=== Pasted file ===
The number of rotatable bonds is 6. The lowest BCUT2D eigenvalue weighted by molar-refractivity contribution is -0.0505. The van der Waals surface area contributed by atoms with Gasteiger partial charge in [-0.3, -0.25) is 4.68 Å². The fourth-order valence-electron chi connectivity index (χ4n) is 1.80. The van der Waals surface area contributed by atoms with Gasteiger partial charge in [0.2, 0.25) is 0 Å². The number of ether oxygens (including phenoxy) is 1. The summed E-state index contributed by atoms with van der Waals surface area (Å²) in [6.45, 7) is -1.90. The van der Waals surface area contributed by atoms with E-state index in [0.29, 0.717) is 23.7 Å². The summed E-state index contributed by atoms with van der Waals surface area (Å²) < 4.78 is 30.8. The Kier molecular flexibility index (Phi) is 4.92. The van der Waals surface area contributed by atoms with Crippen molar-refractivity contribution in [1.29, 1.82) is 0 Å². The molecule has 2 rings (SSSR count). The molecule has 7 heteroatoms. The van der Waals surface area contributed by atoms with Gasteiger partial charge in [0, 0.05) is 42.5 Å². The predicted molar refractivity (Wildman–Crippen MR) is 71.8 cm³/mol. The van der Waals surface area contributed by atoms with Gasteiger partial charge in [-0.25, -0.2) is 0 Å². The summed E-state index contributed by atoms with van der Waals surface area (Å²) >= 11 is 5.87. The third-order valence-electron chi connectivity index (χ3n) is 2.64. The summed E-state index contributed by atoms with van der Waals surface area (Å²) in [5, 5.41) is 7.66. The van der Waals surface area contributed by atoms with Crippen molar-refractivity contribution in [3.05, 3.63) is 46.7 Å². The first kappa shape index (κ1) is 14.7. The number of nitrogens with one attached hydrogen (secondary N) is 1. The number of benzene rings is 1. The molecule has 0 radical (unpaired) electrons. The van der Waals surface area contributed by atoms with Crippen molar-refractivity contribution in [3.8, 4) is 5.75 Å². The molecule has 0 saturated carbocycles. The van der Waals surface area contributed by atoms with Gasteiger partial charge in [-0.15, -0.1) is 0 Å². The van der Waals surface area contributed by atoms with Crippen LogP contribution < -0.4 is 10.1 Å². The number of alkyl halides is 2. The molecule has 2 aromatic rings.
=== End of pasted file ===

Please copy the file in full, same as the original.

The number of rotatable bonds is 6. The lowest BCUT2D eigenvalue weighted by molar-refractivity contribution is -0.0505. The van der Waals surface area contributed by atoms with Gasteiger partial charge in [-0.3, -0.25) is 4.68 Å². The fourth-order valence-electron chi connectivity index (χ4n) is 1.80. The van der Waals surface area contributed by atoms with Gasteiger partial charge in [0.2, 0.25) is 0 Å². The number of ether oxygens (including phenoxy) is 1. The summed E-state index contributed by atoms with van der Waals surface area (Å²) in [6.45, 7) is -1.90. The van der Waals surface area contributed by atoms with E-state index in [0.29, 0.717) is 23.7 Å². The summed E-state index contributed by atoms with van der Waals surface area (Å²) < 4.78 is 30.8. The Kier molecular flexibility index (Phi) is 4.92. The van der Waals surface area contributed by atoms with Crippen molar-refractivity contribution in [1.29, 1.82) is 0 Å². The molecule has 2 rings (SSSR count). The molecule has 7 heteroatoms. The van der Waals surface area contributed by atoms with Gasteiger partial charge in [0, 0.05) is 42.5 Å². The predicted molar refractivity (Wildman–Crippen MR) is 71.8 cm³/mol. The van der Waals surface area contributed by atoms with Gasteiger partial charge in [-0.25, -0.2) is 0 Å². The summed E-state index contributed by atoms with van der Waals surface area (Å²) >= 11 is 5.87. The third-order valence-electron chi connectivity index (χ3n) is 2.64. The summed E-state index contributed by atoms with van der Waals surface area (Å²) in [5, 5.41) is 7.66. The van der Waals surface area contributed by atoms with Crippen molar-refractivity contribution in [3.05, 3.63) is 46.7 Å². The first kappa shape index (κ1) is 14.7. The number of nitrogens with one attached hydrogen (secondary N) is 1. The number of benzene rings is 1. The molecule has 0 radical (unpaired) electrons. The van der Waals surface area contributed by atoms with Crippen molar-refractivity contribution in [3.8, 4) is 5.75 Å². The molecule has 0 saturated carbocycles. The van der Waals surface area contributed by atoms with Gasteiger partial charge in [-0.15, -0.1) is 0 Å². The van der Waals surface area contributed by atoms with Crippen LogP contribution < -0.4 is 10.1 Å². The number of alkyl halides is 2. The molecule has 2 aromatic rings.